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The Spurs Are Who We Thought They Were

By pairing DeMar DeRozan with LaMarcus Aldridge, San Antonio will begin a strange, new era playing like the tedious team most have perceived it to be for years

Getty Images/Ringer illustration

Kawhi Leonard’s most recent game was played six months ago, and it’s getting harder and harder to tell whether or not that feels like yesterday or an eternity ago. The flurry of daily rumors has outpaced the speed of the game itself, which is already operating at its fastest rate in decades. Even as Leonard geared up for his return from a quad injury last December, his stardom within the Spurs machine seemed aberrational; he was a talent capable of breaking all the patterns that San Antonio had established during the past two decades, and could lead San Antonio into a completely different future. But through the bizarre, often frustrating slow burn of Leonard’s disintegration from the Spurs organization, who could have predicted the end result?

After months of crisis management, bizarre reports coming from the recesses of Kawhi’s mysterious inner circle, and two weeks after the tidal wave of LeBron’s westward expansion, San Antonio finally made a decision: On Wednesday morning, the Spurs traded Leonard and Danny Green—the NBA’s best defensive duo on the perimeter as recently as 2017—to the Raptors for DeMar DeRozan, Jakob Poeltl, and a protected 2019 first-round pick.

Let’s get going on the Sports Illustrated cover photo shoot now—DeRozan on the left and LaMarcus Aldridge on the right with their heads tilted and scrunched faces: Now This Is Going to Be Weird. The only remaining Spurs players from their 2014 title run are Patty Mills, recent free-agent signee Marco Belinelli, and Manu Ginobili, who has yet to announce whether or not he plans to return for his 17th season. After a seamless transition from David Robinson to Tim Duncan to Leonard, the Spurs will not have a generational talent at the helm of on-court operations for the first time in three decades. The Spurs will be unrecognizable with Aldridge and DeRozan leading the way, but, in a fitting bit of irony, they’ll align more closely with their perception as dull and methodical than they have at any point since the turn of the century. They have no other choice but to lean into it.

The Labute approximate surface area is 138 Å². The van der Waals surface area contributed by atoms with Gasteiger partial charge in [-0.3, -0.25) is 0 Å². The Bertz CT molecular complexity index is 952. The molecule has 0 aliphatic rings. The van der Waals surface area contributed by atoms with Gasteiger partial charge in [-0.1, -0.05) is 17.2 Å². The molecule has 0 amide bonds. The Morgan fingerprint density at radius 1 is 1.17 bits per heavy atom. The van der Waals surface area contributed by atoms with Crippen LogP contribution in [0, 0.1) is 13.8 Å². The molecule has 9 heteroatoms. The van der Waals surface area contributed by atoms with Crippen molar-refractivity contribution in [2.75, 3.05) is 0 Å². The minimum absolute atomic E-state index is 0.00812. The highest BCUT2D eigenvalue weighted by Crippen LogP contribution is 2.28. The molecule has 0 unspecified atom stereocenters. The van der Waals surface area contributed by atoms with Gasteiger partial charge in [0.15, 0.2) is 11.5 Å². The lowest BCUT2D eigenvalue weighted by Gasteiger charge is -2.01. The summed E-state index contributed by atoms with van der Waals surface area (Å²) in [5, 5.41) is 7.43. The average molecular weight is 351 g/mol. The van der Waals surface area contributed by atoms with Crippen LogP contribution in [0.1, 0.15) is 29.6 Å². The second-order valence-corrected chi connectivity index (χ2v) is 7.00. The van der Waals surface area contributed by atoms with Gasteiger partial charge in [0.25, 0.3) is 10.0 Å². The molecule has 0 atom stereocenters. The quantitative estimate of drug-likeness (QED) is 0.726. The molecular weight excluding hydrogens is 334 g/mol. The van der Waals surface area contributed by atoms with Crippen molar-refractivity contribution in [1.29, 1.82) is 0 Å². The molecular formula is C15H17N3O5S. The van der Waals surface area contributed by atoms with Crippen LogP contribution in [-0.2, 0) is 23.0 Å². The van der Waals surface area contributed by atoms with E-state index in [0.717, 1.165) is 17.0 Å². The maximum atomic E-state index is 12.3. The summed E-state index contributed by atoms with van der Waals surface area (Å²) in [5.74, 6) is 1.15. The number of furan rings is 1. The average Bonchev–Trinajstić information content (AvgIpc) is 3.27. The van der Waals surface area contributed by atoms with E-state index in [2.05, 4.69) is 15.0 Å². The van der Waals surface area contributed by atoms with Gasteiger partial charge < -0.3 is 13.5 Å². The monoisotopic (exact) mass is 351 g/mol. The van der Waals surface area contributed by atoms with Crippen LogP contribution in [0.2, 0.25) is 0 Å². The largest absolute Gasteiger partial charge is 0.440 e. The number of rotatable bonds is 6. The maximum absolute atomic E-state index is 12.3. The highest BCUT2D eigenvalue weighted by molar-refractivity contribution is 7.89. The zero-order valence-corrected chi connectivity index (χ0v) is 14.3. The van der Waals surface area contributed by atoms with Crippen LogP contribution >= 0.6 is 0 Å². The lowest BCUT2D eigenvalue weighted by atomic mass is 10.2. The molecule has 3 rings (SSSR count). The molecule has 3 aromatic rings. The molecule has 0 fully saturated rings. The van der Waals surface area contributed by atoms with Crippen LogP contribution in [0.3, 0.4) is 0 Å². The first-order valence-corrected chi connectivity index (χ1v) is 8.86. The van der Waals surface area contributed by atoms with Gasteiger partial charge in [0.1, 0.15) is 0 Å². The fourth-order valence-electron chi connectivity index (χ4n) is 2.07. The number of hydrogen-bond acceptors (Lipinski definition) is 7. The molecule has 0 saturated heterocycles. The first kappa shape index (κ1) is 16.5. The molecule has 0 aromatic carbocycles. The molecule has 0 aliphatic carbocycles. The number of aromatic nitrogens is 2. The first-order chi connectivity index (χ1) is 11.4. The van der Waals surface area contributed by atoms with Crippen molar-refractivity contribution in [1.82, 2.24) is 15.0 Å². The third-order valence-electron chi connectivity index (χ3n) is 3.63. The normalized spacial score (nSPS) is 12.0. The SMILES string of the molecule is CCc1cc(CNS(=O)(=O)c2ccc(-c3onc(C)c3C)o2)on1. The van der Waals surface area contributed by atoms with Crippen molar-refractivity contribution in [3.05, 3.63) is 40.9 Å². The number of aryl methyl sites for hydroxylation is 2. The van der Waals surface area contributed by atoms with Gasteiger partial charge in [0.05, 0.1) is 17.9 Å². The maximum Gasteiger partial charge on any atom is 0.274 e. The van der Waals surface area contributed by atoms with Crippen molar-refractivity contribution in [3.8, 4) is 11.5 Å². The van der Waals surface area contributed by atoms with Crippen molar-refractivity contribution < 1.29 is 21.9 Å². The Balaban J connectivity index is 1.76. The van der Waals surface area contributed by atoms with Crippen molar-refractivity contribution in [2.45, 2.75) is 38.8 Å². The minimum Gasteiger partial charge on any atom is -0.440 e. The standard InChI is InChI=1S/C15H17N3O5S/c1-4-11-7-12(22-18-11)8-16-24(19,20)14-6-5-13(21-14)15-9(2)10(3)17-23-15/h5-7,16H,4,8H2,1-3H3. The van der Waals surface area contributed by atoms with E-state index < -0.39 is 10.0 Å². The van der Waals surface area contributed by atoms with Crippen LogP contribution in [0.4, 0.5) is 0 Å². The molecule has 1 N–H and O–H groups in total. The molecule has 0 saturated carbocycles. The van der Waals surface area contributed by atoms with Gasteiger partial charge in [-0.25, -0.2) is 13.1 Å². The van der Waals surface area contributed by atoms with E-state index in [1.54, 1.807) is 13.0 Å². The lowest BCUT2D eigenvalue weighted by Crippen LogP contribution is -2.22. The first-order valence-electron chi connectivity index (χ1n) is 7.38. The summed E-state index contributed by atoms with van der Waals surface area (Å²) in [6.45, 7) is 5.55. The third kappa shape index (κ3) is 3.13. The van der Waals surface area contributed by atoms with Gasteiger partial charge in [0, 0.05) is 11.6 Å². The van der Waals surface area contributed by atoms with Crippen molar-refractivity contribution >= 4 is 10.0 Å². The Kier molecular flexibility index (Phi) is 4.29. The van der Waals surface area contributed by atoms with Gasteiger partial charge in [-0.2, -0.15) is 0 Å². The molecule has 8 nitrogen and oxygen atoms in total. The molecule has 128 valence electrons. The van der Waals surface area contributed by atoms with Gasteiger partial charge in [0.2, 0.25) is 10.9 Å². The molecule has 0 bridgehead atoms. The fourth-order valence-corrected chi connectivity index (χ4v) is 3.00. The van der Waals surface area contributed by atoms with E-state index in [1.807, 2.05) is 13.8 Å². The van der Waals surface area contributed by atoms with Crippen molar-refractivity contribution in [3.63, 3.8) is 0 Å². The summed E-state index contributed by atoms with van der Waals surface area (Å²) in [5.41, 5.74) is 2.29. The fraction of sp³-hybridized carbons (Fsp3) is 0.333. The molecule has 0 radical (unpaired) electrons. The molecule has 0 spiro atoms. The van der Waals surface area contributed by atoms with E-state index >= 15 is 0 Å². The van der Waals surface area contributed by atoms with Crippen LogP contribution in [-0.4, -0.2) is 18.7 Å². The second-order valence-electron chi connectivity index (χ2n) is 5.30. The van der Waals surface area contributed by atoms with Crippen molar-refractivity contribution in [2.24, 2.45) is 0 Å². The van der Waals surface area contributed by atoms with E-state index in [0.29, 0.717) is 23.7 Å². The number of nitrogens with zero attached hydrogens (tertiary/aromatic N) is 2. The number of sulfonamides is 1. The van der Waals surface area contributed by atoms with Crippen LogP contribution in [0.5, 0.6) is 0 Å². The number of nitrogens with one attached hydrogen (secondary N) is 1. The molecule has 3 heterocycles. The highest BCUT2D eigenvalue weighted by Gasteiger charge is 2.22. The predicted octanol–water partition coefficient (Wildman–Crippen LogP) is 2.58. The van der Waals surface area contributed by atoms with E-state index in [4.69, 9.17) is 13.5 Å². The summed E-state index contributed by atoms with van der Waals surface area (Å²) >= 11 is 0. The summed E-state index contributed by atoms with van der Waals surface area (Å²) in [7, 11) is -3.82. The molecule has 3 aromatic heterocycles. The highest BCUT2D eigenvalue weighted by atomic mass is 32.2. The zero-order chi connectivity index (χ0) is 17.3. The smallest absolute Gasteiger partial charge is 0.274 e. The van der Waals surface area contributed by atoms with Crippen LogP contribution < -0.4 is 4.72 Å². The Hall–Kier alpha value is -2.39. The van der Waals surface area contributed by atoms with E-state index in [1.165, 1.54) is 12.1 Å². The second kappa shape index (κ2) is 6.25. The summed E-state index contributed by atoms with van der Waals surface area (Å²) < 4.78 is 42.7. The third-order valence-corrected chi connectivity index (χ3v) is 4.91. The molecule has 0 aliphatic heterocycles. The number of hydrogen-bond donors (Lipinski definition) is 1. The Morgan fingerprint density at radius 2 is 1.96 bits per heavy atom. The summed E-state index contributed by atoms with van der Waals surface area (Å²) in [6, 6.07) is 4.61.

The Spurs are now a team of loose approximations, with two stars who are living wax statues of the archetypal wing and power forward of the early 2000s. Aldridge was signed in the summer of 2015 as Duncan’s heir apparent, and after a terrific bounce-back season following the three-year, $72.3 million extension he signed last October, it’s clear that Gregg Popovich is comfortable coaching him within the templates he’s constructed. That leaves DeRozan in the unenviable position of filling a void left by the best two-way player in the NBA. Both Aldridge and DeRozan are very good, All-NBA-caliber players, but neither has the type of game (nor résumé) that inspires much confidence for a team with championship aspirations. Still, the reboot will be intriguing for anyone who has ever wondered what Popovich could do with a star import. If you squint hard enough, you might see the faint outlines of Kawhi in DeRozan—on the offensive end, at least. Both wings are extremely reliable in the pick-and-roll, and have an innate understanding of how to leverage their talents in isolation. Problem is, if you’re a Spurs fan investing in their similarities, you’re going to be spending much of your waking hours squinting for the next two years.